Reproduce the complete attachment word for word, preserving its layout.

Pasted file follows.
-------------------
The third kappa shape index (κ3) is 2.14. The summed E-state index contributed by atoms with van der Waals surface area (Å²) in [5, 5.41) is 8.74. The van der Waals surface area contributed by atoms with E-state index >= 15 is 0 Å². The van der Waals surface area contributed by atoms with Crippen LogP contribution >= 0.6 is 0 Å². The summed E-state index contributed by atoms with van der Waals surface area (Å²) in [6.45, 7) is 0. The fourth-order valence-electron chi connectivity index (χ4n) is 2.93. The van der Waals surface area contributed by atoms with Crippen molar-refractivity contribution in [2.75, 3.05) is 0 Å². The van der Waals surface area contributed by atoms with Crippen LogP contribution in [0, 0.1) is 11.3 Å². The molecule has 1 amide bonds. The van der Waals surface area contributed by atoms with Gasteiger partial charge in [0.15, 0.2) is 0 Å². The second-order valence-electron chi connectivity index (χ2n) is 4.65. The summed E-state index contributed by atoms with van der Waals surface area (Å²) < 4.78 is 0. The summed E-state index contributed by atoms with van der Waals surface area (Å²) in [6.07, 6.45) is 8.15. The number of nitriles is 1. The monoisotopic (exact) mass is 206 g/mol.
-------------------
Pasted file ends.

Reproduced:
The third kappa shape index (κ3) is 2.14. The summed E-state index contributed by atoms with van der Waals surface area (Å²) in [5, 5.41) is 8.74. The van der Waals surface area contributed by atoms with E-state index >= 15 is 0 Å². The van der Waals surface area contributed by atoms with Crippen LogP contribution >= 0.6 is 0 Å². The summed E-state index contributed by atoms with van der Waals surface area (Å²) in [6.45, 7) is 0. The fourth-order valence-electron chi connectivity index (χ4n) is 2.93. The van der Waals surface area contributed by atoms with Crippen molar-refractivity contribution in [2.75, 3.05) is 0 Å². The van der Waals surface area contributed by atoms with Crippen LogP contribution in [0, 0.1) is 11.3 Å². The molecule has 1 amide bonds. The van der Waals surface area contributed by atoms with Gasteiger partial charge in [0.15, 0.2) is 0 Å². The second-order valence-electron chi connectivity index (χ2n) is 4.65. The summed E-state index contributed by atoms with van der Waals surface area (Å²) < 4.78 is 0. The summed E-state index contributed by atoms with van der Waals surface area (Å²) in [6.07, 6.45) is 8.15. The number of nitriles is 1. The monoisotopic (exact) mass is 206 g/mol.